The Defensive Value of Sand

Dear Fellow Survivalist;

I was recently reminded, once again, of the importance of the KISS principle. In case you never heard of it. the KISS principle states, “Keep it Simple, Stupid.” While I don’t normally go around calling people stupid, or even calling myself stupid, there have been many times when I thought I must have been stupid, to have missed a simple answer to a problem.

Take sand, for example. I have been asked many times about body armor and armoring one’s home. In the specific situation where I forgot the KISS principle, I was asked about armoring a room, to make it into a safe room for the family. The tricky part was, I was asked how to do it affordably, which normally isn’t a consideration when building a safe room. Generally speaking, the only people who build them are wealthy enough that they aren’t all that concerned about what they cost.

Normally, building a safe room is a very expensive proposition. That’s because the materials used in building the room are extremely expensive materials. When you start specifying ballistic grade fiberglass panels, or even worse, Spectra-shield panels, the costs are something you don’t want to hear.

But those aren’t the only materials which can be used effectively for building such a room, especially if you are building it over a cement slab. There is one material, which is quite inexpensive, that will work just about as good as those costly ballistic materials. It’s been in use for at least a century, is plentiful, doesn’t require special equipment to install and is plentiful. That’s sand.

Yes, you read that correctly, I said “sand.” Sandbags have been used to create fortified positions at least as far back as the American Revolutionary War. Unfortunately, it wasn’t the rebels who were using it, it was the loyalists. Nevertheless, they were Americans, even if they were a bit misguided in their loyalties.

As best as I can see, sandbags played an important part in every war since that time. They were used extensively during both World Wars, the Korean War and the Vietnam War. From what I can tell, they were also used in both Gulf wars, although I get the impression that they were not used as much, simply because the war was over so quickly, there really wasn’t time to construct much in the way of defensive positions. Even so, sandbags were used to make fortified positions at all American military camps used in the occupation.

What makes sandbags so effective is the weight of the sand itself pushes it down, compressing the sand into an almost solid mass. When a bullet is fired into that mass, it has to deal with pushing aside each individual grain of sand, in order to move forward. That transfers a lot of the kinetic energy from the bullet into the sand, where it dissipates.

At the same time, a huge amount of friction is generated, allowing the sand to literally grind the soft lead of the bullet to pieces. Remnants of bullets which have been fired into sandbags are often no more than the distorted copper jacket. There is nothing left of the lead bullet itself.

Please note that for this to happen the sand must be compressed. I’ve seen YouTube videos of people test firing into sandbags, which did not have this effect and where the bullet passed all the way through the sandbag. But in each and every one of those cases, it was individual sandbags, either standing up or lined up in a way so that there was no weight from above to compress the sand. Without that weight, the sandbag is ineffective.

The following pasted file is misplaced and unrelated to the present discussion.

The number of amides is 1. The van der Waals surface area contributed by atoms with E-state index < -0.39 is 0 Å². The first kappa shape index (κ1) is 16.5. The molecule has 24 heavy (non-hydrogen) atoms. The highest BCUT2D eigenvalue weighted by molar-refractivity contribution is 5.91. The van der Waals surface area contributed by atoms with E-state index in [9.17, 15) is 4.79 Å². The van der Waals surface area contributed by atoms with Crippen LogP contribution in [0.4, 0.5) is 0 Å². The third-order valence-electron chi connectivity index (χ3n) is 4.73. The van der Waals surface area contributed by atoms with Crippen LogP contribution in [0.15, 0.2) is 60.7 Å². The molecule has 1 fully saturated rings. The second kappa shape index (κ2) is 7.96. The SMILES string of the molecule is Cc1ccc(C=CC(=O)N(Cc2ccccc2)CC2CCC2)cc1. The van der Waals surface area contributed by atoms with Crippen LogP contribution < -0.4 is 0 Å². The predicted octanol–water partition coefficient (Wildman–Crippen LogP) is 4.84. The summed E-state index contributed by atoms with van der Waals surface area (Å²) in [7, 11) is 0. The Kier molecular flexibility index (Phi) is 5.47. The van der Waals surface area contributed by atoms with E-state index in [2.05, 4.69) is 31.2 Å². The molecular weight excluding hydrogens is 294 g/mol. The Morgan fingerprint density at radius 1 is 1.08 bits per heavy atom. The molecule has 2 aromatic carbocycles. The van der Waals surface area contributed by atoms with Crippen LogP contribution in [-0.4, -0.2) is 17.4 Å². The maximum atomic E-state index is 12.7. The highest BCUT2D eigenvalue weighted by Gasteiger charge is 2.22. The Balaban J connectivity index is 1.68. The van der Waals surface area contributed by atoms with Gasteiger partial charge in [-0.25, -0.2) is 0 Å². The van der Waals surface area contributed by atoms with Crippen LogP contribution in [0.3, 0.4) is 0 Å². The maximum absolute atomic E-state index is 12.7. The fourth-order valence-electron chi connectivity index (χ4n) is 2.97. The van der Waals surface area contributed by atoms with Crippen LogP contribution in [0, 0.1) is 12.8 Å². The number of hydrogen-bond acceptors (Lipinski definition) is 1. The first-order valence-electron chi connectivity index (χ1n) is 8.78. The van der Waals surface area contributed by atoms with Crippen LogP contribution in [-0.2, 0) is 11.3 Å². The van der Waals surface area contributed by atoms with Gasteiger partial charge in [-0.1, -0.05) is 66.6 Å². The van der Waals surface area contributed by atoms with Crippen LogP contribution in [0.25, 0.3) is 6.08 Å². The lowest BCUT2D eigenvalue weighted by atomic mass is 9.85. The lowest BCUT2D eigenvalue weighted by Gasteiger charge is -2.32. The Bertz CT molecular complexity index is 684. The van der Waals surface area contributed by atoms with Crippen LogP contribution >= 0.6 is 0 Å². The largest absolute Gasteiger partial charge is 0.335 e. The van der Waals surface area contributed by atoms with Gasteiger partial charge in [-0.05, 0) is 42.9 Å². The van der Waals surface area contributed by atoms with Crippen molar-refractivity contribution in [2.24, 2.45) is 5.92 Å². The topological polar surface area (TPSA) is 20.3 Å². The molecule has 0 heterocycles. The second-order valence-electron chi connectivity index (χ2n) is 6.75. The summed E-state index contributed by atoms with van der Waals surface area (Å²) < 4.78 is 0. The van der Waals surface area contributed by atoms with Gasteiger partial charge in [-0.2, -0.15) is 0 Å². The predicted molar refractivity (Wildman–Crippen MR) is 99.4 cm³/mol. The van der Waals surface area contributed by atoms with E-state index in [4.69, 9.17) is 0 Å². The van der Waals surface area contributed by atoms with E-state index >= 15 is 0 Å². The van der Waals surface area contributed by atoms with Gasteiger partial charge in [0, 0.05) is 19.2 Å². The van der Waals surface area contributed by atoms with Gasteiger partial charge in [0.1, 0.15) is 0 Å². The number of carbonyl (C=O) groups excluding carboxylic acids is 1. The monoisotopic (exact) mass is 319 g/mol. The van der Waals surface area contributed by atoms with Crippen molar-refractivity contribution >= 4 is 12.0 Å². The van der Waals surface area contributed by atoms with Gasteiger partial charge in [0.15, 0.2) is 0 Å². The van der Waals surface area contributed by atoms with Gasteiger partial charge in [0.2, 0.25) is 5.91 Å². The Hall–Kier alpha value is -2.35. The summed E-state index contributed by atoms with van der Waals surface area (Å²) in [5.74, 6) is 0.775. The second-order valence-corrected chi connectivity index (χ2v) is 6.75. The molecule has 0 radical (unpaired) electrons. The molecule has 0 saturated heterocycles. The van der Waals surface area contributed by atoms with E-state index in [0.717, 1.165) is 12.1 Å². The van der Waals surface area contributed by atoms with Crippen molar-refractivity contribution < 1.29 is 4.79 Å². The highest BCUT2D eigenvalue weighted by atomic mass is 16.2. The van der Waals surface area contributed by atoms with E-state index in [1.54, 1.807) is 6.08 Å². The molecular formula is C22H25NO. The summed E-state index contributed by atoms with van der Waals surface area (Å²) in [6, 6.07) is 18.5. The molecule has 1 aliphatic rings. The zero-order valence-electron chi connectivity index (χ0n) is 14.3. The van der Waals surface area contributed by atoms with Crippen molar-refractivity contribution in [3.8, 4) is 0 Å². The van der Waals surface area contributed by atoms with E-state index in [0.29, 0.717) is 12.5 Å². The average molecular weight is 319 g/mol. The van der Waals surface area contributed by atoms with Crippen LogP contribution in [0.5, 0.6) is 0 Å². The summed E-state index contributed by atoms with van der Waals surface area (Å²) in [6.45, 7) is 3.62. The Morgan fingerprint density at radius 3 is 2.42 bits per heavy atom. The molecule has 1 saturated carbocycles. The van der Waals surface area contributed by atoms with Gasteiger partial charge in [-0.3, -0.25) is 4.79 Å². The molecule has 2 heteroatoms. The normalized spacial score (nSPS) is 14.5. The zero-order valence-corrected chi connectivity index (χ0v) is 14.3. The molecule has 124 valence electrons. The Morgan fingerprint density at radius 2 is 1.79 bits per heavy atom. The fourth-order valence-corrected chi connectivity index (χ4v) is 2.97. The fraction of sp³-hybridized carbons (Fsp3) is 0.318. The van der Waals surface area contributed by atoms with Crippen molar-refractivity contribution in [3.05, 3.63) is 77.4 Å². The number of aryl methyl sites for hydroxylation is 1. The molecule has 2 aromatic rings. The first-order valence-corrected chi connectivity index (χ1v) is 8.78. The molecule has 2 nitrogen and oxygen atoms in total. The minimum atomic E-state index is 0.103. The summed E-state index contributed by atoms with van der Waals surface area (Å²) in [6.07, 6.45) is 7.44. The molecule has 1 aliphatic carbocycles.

In my own testing, 3 ½” of compressed sand was enough to stop every common pistol bullet, including 9mm, .357 magnum and .44 magnum, the calibers which are most often used for testing of ballistic armor. I can’t say how well it would do against rifle rounds, because I haven’t tested it.

By the way, stainless steel is pretty good for ballistic armor as well. Last year I was asked to test 24 gauge 304 stainless steel (.204” thick), essentially a thin plate of cheap grade stainless. The stainless steel plate was combined with a ceramic tile in front of it and backed by fiberglass. When I fired at it with a 9mm round, traveling at 1400 fpm, the ceramic plate pretty much disintegrated and the stainless steel stopped the round.

However, stainless steel, even cheap stainless steel like this, is much more expensive than sand. Based upon the results of my testing, I would say that an effective safe room could be made of walls filled with sand, as long as the sand was compressed.

To do this, the normal drywall used in making the walls would have to be replaced with plywood. Drywall just isn’t strong enough to support the weight of all that sand. The plywood would have to be installed with screws, rather than nails, to keep them from pulling out. Once the wall was constructed, the sand could be poured into it, through holes at the top.

The weight alone of the sand would work to compact it somewhat, but you could do a much better job of compacting it by vibrating the walls. For this, you might need your teenage kids and some big speakers. Just point the speakers right at the walls, from a close distance, and get the kids to play loud music through them. Believe it or not, that will vibrate the walls enough to get the sand to settle and compact.

The only other tricky part to this is coming up with a door that will work. I haven’t tried it yet, but I think a normal steel door, covered with a layer of that stainless steel I was talking about, would work. At least, it would work against pistol rounds. But then, I didn’t say the walls would work against rifle rounds either. So, if you feel the need for a safe room, or even a safe wall that you can use as a defensive position, there you go. You can add a sand-filled wall to your defenses, along with keeping your powder dry and your survival gear close at hand.

Dr. Rich

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